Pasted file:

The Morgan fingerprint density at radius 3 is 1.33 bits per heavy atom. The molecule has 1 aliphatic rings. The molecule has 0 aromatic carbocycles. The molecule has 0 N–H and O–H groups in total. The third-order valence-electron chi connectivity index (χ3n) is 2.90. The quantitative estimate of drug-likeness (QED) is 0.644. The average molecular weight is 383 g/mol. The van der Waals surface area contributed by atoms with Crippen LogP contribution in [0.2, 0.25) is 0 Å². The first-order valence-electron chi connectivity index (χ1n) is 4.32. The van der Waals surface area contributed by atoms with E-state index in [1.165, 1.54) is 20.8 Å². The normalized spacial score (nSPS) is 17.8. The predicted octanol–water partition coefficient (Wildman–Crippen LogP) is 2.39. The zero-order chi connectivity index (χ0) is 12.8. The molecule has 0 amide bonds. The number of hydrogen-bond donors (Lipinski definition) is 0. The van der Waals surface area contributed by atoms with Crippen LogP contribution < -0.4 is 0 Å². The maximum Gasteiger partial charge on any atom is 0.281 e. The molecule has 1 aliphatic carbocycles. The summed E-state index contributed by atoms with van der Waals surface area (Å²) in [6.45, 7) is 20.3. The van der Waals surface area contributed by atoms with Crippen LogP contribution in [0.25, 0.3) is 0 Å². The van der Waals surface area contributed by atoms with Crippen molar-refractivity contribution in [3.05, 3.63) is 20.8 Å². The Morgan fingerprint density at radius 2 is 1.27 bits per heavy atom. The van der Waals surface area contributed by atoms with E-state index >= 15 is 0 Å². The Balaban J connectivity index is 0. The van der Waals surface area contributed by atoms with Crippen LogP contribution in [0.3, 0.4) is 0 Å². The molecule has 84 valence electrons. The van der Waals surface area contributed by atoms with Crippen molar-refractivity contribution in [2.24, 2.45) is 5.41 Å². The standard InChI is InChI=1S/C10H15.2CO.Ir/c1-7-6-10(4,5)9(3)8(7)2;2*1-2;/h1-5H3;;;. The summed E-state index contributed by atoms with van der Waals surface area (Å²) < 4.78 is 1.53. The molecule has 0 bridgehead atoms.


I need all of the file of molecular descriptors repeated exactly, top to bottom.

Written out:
The Morgan fingerprint density at radius 3 is 1.33 bits per heavy atom. The molecule has 1 aliphatic rings. The molecule has 0 aromatic carbocycles. The molecule has 0 N–H and O–H groups in total. The third-order valence-electron chi connectivity index (χ3n) is 2.90. The quantitative estimate of drug-likeness (QED) is 0.644. The average molecular weight is 383 g/mol. The van der Waals surface area contributed by atoms with Crippen LogP contribution in [0.2, 0.25) is 0 Å². The first-order valence-electron chi connectivity index (χ1n) is 4.32. The van der Waals surface area contributed by atoms with E-state index in [1.165, 1.54) is 20.8 Å². The normalized spacial score (nSPS) is 17.8. The predicted octanol–water partition coefficient (Wildman–Crippen LogP) is 2.39. The zero-order chi connectivity index (χ0) is 12.8. The molecule has 0 amide bonds. The number of hydrogen-bond donors (Lipinski definition) is 0. The van der Waals surface area contributed by atoms with Crippen LogP contribution < -0.4 is 0 Å². The maximum Gasteiger partial charge on any atom is 0.281 e. The molecule has 1 aliphatic carbocycles. The summed E-state index contributed by atoms with van der Waals surface area (Å²) in [6.45, 7) is 20.3. The van der Waals surface area contributed by atoms with Crippen LogP contribution in [0.25, 0.3) is 0 Å². The van der Waals surface area contributed by atoms with Crippen molar-refractivity contribution in [3.05, 3.63) is 20.8 Å². The Morgan fingerprint density at radius 2 is 1.27 bits per heavy atom. The van der Waals surface area contributed by atoms with E-state index >= 15 is 0 Å². The Balaban J connectivity index is 0. The van der Waals surface area contributed by atoms with Crippen LogP contribution in [0.3, 0.4) is 0 Å². The molecule has 84 valence electrons. The van der Waals surface area contributed by atoms with Crippen molar-refractivity contribution in [2.24, 2.45) is 5.41 Å². The standard InChI is InChI=1S/C10H15.2CO.Ir/c1-7-6-10(4,5)9(3)8(7)2;2*1-2;/h1-5H3;;;. The summed E-state index contributed by atoms with van der Waals surface area (Å²) < 4.78 is 1.53. The molecule has 0 bridgehead atoms.